Since the publication of his first story collection, The Shell Collector, in 2002, Anthony Doerr has been lauded for his lyricism, his precise attention to the physical world, and his gift for metaphor. Tamara Straus, a reviewer for the San Francisco Chronicle, characterized Doerr’s literary ancestry as a combination of “Henry David Thoreau (for his pantheistic passions) and Gabriel García Márquez (for his crystal-cut prose and dreamy magic realism).”

Doerr’s latest novel, runaway New York Times bestseller All the Light We Cannot See, is the winner of the Pulitzer Prize for Fiction, as well as a finalist for the National Book Award and the Carnegie Medal for Excellence in Fiction. The celebrated prose stylist brings his keen naturalist’s eye and his empathetic engagement with humanity’s largest questions to the parallel stories of Marie, a blind girl living in occupied France, and Werner, a German orphan whose extraordinary mechanical abilities earn him a place among the Nazi elite. The novel was on over a dozen year-end lists, including Barnes & Noble, Slate, NPR’s Fresh AirEntertainment WeeklyThe GuardianKirkusThe New York TimesThe Washington Post, and The Christian Science Monitor.

Nature is also an important theme in Doerr’s novel About Grace, the story of a scientist who flees the country after having a premonition that he causes the accidental death of his baby daughter. Doerr’s memoir Four Seasons in Rome is a carefully observed account of the year he spent as a fellow at the American Academy in Rome, accompanied by his wife and infant twin sons. His second story collection, Memory Wall, features characters from all over the world who are grappling with issues of preservation and extinction, permanence and evanescence.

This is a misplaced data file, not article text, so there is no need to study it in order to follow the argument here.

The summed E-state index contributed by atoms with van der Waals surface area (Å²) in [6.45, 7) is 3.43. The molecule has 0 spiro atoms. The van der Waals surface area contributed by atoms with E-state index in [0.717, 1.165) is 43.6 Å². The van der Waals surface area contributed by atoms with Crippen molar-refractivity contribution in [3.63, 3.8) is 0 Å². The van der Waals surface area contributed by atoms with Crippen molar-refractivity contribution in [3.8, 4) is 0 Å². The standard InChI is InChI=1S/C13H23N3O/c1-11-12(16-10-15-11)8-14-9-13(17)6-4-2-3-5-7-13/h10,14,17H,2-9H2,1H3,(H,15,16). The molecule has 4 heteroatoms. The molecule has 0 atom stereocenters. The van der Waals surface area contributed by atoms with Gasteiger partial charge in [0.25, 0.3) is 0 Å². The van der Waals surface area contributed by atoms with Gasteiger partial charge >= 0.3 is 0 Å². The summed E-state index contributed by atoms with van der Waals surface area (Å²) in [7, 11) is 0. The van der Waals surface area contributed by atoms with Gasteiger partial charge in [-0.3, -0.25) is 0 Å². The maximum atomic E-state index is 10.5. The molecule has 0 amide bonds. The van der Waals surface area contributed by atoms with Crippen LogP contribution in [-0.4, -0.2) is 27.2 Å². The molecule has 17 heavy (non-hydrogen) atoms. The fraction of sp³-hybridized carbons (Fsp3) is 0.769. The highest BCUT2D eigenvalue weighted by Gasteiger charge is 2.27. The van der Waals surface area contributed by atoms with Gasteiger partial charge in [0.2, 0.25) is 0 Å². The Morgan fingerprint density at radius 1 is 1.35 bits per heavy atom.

“For me, the natural world is always telling big stories about humongous scales of time,” Doerr said when discussing Memory Wall. “And I often feel simultaneously terrified and humbled by those scales and in awe, and delighted that I get to be here; that I’m lucky enough, that we are lucky enough to get to experience these things for the tiny finger snap of time that we get to be on Earth. So, in a lot of ways, my fiction is about trying to pay homage to the grandeur of the scales of time in the natural world. And I feel like memory is a part of that. Memory is this one attempt to not be erased by time.”

Doerr’s fiction has been translated into over thirty languages, and is anthologized in The Best American Short StoriesThe Anchor Book of New American Short Stories, and The Scribner Anthology of Contemporary Fiction. He was notified that he won the Rome Prize from the American Academy of Arts and Letters on the day his wife gave birth to newborn twins. He has won the Story Prize, which is considered the most prestigious prize in the U.S. for a collection of short stories, and the Sunday Times EFG Short Story Award, which is the largest prize in the world for a single short story. In 2007, the British literary magazine Granta placed Doerr on its list of 21 Best of Young American novelists.

Doerr has lectured at campuses all over the country on originality, the importance of failure, and the role of wonder in contemporary life. He is currently working on two novels, one set in 15th-century Europe, and another set in the future. Born and raised in Cleveland, Ohio, he now lives in Boise, Idaho with his wife and two sons.

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